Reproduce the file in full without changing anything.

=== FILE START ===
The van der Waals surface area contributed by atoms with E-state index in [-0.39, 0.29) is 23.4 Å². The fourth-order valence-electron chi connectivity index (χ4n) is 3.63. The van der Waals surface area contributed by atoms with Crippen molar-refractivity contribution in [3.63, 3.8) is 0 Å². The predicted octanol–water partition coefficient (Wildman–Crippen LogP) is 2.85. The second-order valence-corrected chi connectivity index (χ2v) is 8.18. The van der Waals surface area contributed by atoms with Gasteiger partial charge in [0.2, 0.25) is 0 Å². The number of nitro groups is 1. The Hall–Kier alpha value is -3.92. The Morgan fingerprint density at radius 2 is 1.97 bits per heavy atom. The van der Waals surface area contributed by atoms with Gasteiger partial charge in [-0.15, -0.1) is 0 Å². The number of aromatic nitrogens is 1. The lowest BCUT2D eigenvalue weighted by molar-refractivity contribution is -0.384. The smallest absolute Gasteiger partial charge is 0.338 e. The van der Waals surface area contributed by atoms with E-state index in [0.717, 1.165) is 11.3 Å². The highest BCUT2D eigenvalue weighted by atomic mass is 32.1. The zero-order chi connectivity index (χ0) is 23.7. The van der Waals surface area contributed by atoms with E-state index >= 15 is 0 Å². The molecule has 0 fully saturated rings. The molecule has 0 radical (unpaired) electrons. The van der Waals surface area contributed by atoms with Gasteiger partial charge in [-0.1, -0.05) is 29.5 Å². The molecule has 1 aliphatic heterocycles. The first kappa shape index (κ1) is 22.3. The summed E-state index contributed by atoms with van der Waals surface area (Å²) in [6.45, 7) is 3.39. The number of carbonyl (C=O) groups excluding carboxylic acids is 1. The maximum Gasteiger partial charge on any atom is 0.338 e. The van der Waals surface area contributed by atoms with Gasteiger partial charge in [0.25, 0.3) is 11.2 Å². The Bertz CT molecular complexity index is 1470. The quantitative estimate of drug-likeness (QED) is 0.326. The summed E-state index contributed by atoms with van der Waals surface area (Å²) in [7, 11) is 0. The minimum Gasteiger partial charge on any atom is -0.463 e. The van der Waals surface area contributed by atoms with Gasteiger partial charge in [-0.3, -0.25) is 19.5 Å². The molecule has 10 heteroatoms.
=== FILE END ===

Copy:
The van der Waals surface area contributed by atoms with E-state index in [-0.39, 0.29) is 23.4 Å². The fourth-order valence-electron chi connectivity index (χ4n) is 3.63. The van der Waals surface area contributed by atoms with Crippen molar-refractivity contribution in [3.63, 3.8) is 0 Å². The predicted octanol–water partition coefficient (Wildman–Crippen LogP) is 2.85. The second-order valence-corrected chi connectivity index (χ2v) is 8.18. The van der Waals surface area contributed by atoms with Gasteiger partial charge in [0.2, 0.25) is 0 Å². The number of nitro groups is 1. The Hall–Kier alpha value is -3.92. The Morgan fingerprint density at radius 2 is 1.97 bits per heavy atom. The van der Waals surface area contributed by atoms with Gasteiger partial charge in [-0.15, -0.1) is 0 Å². The number of aromatic nitrogens is 1. The lowest BCUT2D eigenvalue weighted by molar-refractivity contribution is -0.384. The smallest absolute Gasteiger partial charge is 0.338 e. The van der Waals surface area contributed by atoms with E-state index in [0.717, 1.165) is 11.3 Å². The highest BCUT2D eigenvalue weighted by atomic mass is 32.1. The zero-order chi connectivity index (χ0) is 23.7. The van der Waals surface area contributed by atoms with E-state index >= 15 is 0 Å². The molecule has 0 fully saturated rings. The molecule has 0 radical (unpaired) electrons. The van der Waals surface area contributed by atoms with Gasteiger partial charge in [-0.1, -0.05) is 29.5 Å². The molecule has 1 aliphatic heterocycles. The first kappa shape index (κ1) is 22.3. The summed E-state index contributed by atoms with van der Waals surface area (Å²) in [6.45, 7) is 3.39. The number of carbonyl (C=O) groups excluding carboxylic acids is 1. The maximum Gasteiger partial charge on any atom is 0.338 e. The van der Waals surface area contributed by atoms with Gasteiger partial charge in [0.25, 0.3) is 11.2 Å². The Bertz CT molecular complexity index is 1470. The quantitative estimate of drug-likeness (QED) is 0.326. The summed E-state index contributed by atoms with van der Waals surface area (Å²) in [7, 11) is 0. The minimum Gasteiger partial charge on any atom is -0.463 e. The van der Waals surface area contributed by atoms with Gasteiger partial charge in [-0.3, -0.25) is 19.5 Å². The molecule has 10 heteroatoms.